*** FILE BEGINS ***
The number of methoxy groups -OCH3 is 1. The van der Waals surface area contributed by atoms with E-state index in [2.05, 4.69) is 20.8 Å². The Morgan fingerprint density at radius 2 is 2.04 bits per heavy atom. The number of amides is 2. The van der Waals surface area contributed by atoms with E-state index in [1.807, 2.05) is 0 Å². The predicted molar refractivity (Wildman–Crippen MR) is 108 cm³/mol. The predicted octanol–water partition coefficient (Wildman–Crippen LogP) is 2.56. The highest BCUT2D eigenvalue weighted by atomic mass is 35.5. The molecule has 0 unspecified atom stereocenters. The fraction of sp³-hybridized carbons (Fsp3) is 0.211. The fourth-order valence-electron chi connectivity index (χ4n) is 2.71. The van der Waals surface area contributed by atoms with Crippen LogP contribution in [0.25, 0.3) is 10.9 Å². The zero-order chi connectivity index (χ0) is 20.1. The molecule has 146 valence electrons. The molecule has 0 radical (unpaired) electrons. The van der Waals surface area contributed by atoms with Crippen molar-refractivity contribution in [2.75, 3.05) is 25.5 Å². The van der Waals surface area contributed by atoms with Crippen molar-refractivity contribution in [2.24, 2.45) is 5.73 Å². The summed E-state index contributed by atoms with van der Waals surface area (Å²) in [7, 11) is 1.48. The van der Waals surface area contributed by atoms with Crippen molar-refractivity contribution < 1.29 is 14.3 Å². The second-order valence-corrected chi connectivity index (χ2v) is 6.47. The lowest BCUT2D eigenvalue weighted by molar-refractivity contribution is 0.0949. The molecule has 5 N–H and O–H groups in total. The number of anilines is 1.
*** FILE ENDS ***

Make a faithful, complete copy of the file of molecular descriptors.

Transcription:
The number of methoxy groups -OCH3 is 1. The van der Waals surface area contributed by atoms with E-state index in [2.05, 4.69) is 20.8 Å². The Morgan fingerprint density at radius 2 is 2.04 bits per heavy atom. The number of amides is 2. The van der Waals surface area contributed by atoms with E-state index in [1.807, 2.05) is 0 Å². The predicted molar refractivity (Wildman–Crippen MR) is 108 cm³/mol. The predicted octanol–water partition coefficient (Wildman–Crippen LogP) is 2.56. The highest BCUT2D eigenvalue weighted by atomic mass is 35.5. The molecule has 0 unspecified atom stereocenters. The fraction of sp³-hybridized carbons (Fsp3) is 0.211. The fourth-order valence-electron chi connectivity index (χ4n) is 2.71. The van der Waals surface area contributed by atoms with Crippen LogP contribution in [0.25, 0.3) is 10.9 Å². The zero-order chi connectivity index (χ0) is 20.1. The molecule has 146 valence electrons. The molecule has 0 radical (unpaired) electrons. The van der Waals surface area contributed by atoms with Crippen molar-refractivity contribution in [2.75, 3.05) is 25.5 Å². The van der Waals surface area contributed by atoms with Crippen molar-refractivity contribution in [2.24, 2.45) is 5.73 Å². The summed E-state index contributed by atoms with van der Waals surface area (Å²) in [7, 11) is 1.48. The van der Waals surface area contributed by atoms with Crippen molar-refractivity contribution < 1.29 is 14.3 Å². The second-order valence-corrected chi connectivity index (χ2v) is 6.47. The lowest BCUT2D eigenvalue weighted by molar-refractivity contribution is 0.0949. The molecule has 5 N–H and O–H groups in total. The number of anilines is 1.